Roland Provides Artificial Sounds For Japanese Electric Sports Car
Aside from limited range and the need to charge on a regular basis, what is the most noticeable difference between a fuel-powered vehicle and an electric vehicle? The answer you’re looking for is sound. In case you haven’t noticed, electric cars are almost completely silent, but that is about to change. When I first saw the 2015 Tesla Model S Elizabeta – a Model S that was customized by Larte Design – I was excited to see that the custom package also included a sound synthesizer that gave a personality to the otherwise silent electric motors. On the other side of the world, in Kyoto, Japan, Green Lord Motors has been Japan’s Tesla, and they have taken the same path. GLM has taken a Tommy Kaira ZZ and turned it into a lithium powered, all-electric vehicle called the GLM ZZ. The best part is that GLM has teamed up with Roland Corporation to provide a similar sound synthesizer system for the GLM ZZ, and like the Model S Elizabeta, it looks like it just might make driving an EV a little more fun.
Roland’s sound synthesizer is rather small in size and comes in at less than 2.5 pounds on the scale, so the additional equipment shouldn’t hurt the ZZ’s 0 – 62 mph sprint time of just 3.9 seconds. Furthermore, the system will produce different sounds according to what driving mode is selected and how the car is driven. The tone can even be changed by the driver as he sees fit. Neither company has gone into extreme detail, but there should be several different sound settings to choose from – including a “neo-futuristic” sound that will make the ZZ sound like a ground-traveling space ship.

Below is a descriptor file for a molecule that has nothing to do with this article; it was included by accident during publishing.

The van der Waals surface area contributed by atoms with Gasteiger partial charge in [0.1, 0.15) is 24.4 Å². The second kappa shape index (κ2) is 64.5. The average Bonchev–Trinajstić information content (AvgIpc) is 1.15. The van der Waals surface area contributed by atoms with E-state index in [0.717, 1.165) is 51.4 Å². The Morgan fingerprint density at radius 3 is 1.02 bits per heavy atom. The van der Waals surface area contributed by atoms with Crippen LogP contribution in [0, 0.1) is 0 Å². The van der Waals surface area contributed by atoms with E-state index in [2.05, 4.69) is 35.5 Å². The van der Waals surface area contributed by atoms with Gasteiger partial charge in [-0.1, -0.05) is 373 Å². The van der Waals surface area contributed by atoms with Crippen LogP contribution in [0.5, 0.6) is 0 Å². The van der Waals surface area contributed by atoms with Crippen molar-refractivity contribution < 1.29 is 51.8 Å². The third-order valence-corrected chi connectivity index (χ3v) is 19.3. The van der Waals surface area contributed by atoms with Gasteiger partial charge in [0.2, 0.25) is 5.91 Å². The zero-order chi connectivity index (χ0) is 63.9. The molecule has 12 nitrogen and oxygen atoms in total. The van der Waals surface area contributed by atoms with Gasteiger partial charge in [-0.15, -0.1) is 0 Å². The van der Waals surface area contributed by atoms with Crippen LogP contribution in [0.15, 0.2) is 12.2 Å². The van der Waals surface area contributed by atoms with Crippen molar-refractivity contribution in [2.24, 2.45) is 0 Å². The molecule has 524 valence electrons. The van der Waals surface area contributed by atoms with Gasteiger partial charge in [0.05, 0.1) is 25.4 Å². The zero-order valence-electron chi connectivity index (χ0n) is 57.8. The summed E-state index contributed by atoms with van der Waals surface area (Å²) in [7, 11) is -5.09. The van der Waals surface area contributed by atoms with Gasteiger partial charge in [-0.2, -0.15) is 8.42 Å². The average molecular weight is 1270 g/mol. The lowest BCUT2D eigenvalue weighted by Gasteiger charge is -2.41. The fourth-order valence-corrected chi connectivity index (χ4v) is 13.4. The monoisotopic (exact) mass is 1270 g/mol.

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Why it matters
A silent car may be great for those of you who enjoy the elegance of silence, but I personally enjoy the sound of an engine firing up, or revving to the limit just before a powerful shift into second. To me, the lack of sound actually takes the fun out of driving anything that is performance based. Taking the sound away from a fast car is like taking its soul, or its heartbeat. I am proud of all that horsepower, and I want the immediate area to know I’m unleashing every one of those ponies when I jump on it. I’m sure we won’t see the ZZ here in the U.S. anytime soon, but I have a feeling that sound synthesizers will start popping up in all new model EVs in the near future. Moreover, if you are someone who doesn’t care much for sound, well I’m sure there will be an off switch somewhere.
Am I the only one who sees something wrong with this picture? Electric cars with V-8 noise generators? BMWs with synthetic engine sounds piped into the cabin? Audis with generators to make its diesels sound like sporty V-8s? What the hell? I’m seeing a bunch of kids with playing cards clothes-pinned to their bicycle-wheel spokes, so they don’t have to run out of spit going "Bplt-pblpbl-blpptt" as they ride. Yeah I did it, but I was six. (No disrespect, Robert.)
Luxury cars are supposed to be quiet, hey? When a new Camry, Caddy or Lexus goes by my house at anything less than full throttle, all I hear is tire noise anyway. I don’t see engine boom-boxes on them ("Hey, listen everybody! I have a V-8!"). We’ve been trying to address noise pollution, as much in the country as in the cities, and have made our cars quieter over the years. Now we’re making quiet cars artificially louder? Ridiculous.
I guess H.L. Mencken was right: "Nobody ever went broke underestimating the intelligence of the American public."
Am I right or wrong? Tell me, please! But in the meantime, better make mine a triple.
Read our full review here.
Watch for our full review of the GLM ZZ.